The MIH hearing is scheduled for Tuesday, Feb. 9, at 9:30 a.m. in Council Chambers. The ZQA hearing is the following day, at the same time and place.
Testimony can be delivered at the hearing or submitted electronically: firstname.lastname@example.org.
From Gotham Gazette:
Community advocates are making it clear that Mayor Bill de Blasio’s plans to rezone neighborhoods are not acceptable unless they include broader economic development initiatives like local hiring.
As part of his ambitious affordable housing plan, de Blasio has announced several communities the city plans to rezone first in an effort to create more density, build affordable units, and improve neighborhoods. When the mayor initially announced the start of the rezoning process, the blowback was severe. In East New York, which is slated to be the first area rezoned among 15 neighborhoods across the city, residents cried foul that the process involved limited community input, failed to consider local needs, and could lead to wide-scale displacement.
Residents and groups all over the city are concerned that new residential development and other aspects of neighborhood improvement will lead to rapid gentrification and displacement of current residents. Good employment opportunities for those locals can help avoid such pitfalls.
From Capital New York:
As Mayor Bill de Blasio's controversial housing plans come before the City Council this week, his union allies are joining forces with the AARP and the Brooklyn Chamber of Commerce to form an organization that will push for the mayor's proposals.
The group, United For Affordable NYC, is being incorporated with city and state agencies as a 501(c)4, lead strategist Neal Kwatra told POLITICO New York.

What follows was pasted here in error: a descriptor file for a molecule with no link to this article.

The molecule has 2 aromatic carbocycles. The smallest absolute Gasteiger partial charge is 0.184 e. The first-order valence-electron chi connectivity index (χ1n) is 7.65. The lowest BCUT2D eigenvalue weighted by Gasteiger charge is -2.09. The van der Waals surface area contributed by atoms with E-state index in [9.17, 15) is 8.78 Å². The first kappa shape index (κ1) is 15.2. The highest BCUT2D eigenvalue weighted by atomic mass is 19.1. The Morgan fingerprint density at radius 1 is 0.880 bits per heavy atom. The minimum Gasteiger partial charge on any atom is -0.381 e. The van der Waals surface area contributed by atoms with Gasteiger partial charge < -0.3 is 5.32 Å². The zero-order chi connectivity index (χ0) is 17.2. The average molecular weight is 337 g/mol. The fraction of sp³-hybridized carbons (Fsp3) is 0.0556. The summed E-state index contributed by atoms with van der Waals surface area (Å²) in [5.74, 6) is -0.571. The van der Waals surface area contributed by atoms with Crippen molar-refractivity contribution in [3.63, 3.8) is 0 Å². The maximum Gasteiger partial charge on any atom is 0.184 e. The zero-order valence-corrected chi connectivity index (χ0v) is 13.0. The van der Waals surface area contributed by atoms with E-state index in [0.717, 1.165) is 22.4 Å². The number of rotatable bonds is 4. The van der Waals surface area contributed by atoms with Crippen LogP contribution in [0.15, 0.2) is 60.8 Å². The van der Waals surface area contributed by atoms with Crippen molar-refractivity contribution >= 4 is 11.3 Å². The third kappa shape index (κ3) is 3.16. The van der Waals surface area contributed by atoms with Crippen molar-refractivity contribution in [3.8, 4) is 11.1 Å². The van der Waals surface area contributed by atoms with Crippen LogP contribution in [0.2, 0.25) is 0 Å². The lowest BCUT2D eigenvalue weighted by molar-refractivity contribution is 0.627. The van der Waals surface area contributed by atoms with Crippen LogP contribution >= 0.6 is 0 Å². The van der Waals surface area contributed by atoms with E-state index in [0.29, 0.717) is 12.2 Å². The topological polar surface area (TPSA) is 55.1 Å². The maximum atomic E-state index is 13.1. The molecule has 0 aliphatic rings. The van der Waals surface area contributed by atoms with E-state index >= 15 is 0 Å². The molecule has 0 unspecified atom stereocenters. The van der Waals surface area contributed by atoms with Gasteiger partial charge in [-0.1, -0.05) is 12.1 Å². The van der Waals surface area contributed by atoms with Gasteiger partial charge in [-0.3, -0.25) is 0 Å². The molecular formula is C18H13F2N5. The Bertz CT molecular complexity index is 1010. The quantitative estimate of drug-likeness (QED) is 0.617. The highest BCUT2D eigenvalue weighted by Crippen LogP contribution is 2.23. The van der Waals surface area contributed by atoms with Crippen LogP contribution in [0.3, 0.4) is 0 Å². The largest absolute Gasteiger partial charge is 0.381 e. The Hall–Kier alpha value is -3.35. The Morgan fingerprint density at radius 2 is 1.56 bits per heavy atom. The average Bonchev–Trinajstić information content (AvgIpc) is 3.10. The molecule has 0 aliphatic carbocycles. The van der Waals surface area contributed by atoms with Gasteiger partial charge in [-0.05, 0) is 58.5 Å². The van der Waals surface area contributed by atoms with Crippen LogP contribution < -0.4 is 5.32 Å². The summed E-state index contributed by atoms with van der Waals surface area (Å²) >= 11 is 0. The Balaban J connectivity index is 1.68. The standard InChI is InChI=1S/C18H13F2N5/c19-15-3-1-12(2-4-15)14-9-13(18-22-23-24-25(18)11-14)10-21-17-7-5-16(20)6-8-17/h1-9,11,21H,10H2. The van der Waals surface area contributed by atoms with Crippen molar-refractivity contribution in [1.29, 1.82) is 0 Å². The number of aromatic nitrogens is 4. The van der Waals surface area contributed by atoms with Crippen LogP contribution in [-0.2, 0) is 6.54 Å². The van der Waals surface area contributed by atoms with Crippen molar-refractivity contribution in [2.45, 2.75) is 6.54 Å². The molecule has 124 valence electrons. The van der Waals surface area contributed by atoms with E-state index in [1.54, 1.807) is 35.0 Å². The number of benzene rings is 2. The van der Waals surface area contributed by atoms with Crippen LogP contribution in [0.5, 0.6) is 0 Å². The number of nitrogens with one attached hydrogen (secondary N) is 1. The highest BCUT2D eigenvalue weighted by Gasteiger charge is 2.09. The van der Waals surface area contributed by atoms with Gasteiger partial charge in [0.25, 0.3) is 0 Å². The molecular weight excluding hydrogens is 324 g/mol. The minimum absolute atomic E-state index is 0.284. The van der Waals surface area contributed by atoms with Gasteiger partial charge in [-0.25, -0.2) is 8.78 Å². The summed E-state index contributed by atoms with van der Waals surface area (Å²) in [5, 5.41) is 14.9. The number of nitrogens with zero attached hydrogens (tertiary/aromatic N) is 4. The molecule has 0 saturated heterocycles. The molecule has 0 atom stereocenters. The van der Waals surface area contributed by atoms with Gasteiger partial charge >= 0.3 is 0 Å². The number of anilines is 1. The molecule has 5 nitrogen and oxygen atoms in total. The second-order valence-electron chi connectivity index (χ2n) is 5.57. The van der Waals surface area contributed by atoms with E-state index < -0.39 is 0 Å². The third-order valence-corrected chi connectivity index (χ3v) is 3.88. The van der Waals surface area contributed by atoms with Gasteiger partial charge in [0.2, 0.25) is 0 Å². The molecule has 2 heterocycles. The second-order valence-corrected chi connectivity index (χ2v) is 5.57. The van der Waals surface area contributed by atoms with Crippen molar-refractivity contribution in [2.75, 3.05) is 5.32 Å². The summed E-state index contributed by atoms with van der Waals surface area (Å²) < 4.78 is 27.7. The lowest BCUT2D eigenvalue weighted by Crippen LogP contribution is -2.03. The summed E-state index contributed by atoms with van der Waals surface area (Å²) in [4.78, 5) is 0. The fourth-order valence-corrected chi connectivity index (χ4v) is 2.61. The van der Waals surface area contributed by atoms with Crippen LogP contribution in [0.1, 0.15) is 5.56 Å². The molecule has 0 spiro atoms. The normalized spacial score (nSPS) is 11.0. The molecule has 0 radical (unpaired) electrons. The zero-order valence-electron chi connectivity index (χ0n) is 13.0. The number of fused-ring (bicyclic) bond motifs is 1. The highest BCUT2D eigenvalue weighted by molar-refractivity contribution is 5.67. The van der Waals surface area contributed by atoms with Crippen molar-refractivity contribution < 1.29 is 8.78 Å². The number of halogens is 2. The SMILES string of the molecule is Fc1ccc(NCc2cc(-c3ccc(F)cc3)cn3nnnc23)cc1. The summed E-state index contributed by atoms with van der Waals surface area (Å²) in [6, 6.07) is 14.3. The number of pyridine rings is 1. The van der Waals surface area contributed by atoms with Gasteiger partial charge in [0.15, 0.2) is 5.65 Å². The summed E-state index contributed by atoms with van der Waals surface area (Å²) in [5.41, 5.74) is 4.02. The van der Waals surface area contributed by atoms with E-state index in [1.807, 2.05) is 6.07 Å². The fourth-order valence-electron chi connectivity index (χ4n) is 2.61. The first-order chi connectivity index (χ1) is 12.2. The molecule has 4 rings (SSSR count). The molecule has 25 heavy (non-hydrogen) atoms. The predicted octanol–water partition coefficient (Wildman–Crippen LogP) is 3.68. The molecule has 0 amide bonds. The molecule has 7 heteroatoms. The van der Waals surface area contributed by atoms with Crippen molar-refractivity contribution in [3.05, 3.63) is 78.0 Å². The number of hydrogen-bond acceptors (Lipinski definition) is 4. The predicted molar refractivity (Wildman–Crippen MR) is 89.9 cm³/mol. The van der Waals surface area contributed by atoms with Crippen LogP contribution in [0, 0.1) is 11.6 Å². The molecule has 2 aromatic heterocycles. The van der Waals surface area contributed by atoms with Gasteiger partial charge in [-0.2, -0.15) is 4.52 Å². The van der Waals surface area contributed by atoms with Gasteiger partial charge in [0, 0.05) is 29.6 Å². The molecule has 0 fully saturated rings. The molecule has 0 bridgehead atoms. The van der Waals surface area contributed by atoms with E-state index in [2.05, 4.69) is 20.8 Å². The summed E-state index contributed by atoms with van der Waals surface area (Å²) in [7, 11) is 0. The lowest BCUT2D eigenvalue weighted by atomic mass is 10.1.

The four founding unions are the Hotel Trades Council, health care workers union 1199 SEIU, building service employees' 32BJ SEIU and District Council 37 — the largest municipal labor organization in the city.
The fund-raising organization will begin with a seed grant from some of its members and the mayor's other 501(c)4, Campaign for One New York, according to a source familiar with the effort who would only speak on background. The donors have made a six-figure commitment for the initial grant, but the details are still being worked out, the source added.
From the Daily News:
The City Council’s progressive caucus is pushing for changes to Mayor de Blasio’s ambitious but controversial affordable-housing plan.
Apartments should be offered for people making less than the average 60% of area median income — $46,620 for a family of three — currently targeted in the plan, says the 18-member group, which represents about a third of the Council.
The caucus says developers should be discouraged from putting their affordable apartments at a different site — which they say worsens segregation — by requiring 40% affordable housing if they take that option, rather than 25%-30% if they don’t.
It also wants to reduce from 10 units to six the size where a building is exempt from affordable mandates and require half the units to be affordable when manufacturing zones are turned residential.